Sixteen-year-old Corey Worthington recently threw a party involving alcohol for hundreds of kids at his Aussie home while his parents were on vacation, resulting in a $200,000 fine. While his antics were careless, his January 14th appearance on Australia's news program, A Current Affair, had me more appalled at the journalism than anything else. Here's a clip of his interview:
The reporter who interviewed Worthington was smug as she chastised the boy for his irresponsibility but she took it one step further when she demanded he take off his sunglasses and apologize to his parents, neighbors and Australia for what he had done. Worthington had no problem apologizing, even if it was nonchalantly, but refused to take his glasses off because they were "famous" and people liked them. The reporter was not the least amused. But what more could she have expected from a 16-year-old who was getting his 15 minutes of fame?
Perhaps she should be chastised for her awful reporting skills. While A Current Affair is known for being a tabloid news program in Australia, it is still concerning to see a journalist make such a bold move. There is a professional standard that needs to be upheld when interviewing someone, regardless of what the person has done. She even went so far as to tell him to take a good look at himself and think about what he has done. Apparently she has taken the role of the moral police.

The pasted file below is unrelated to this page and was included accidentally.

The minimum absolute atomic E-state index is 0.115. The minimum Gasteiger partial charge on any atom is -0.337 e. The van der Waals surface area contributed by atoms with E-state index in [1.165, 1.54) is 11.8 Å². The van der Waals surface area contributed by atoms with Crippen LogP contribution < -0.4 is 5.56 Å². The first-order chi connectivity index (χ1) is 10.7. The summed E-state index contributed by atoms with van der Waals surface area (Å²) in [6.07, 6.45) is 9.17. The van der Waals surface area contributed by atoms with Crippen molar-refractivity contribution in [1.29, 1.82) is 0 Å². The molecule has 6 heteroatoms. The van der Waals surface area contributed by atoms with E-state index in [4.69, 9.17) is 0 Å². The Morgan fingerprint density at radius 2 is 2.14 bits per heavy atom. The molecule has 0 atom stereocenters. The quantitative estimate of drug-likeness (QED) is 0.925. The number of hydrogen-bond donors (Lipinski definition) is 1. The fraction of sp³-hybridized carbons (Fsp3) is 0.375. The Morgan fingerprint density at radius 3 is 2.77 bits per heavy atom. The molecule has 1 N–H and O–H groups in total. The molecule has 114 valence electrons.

While Worthington is soaking up the limelight (including web sites dedicated to the proclaimed "party hero," other sites offering to slap some sense into the kid and Facebook groups dedicated to either loving or hating him) I commend his refusal to take off his sunglasses, as gaudy as they were. Why should he have to take them off and submit to the demands of this television reporter when the only responsibility she has is to get the story--not pass judgment? Viewers can form their own opinions about the shirtless, nipple-pierced teenager with the tacky sunglasses. He clearly didn't make a good representation of himself but I guess that's his prerogative and it's clear to viewers who don't need the reporter's commentary.
I find it discouraging to see this type of journalism being practiced. Maybe some see this as me making a mountain out of a molehill but it's the bigger picture I'm looking at. Worthington's interview may be a drop in the bucket to all the stories out there, but I see the interjection of opinion to be a bad habit that broadcast journalism has gotten itself into.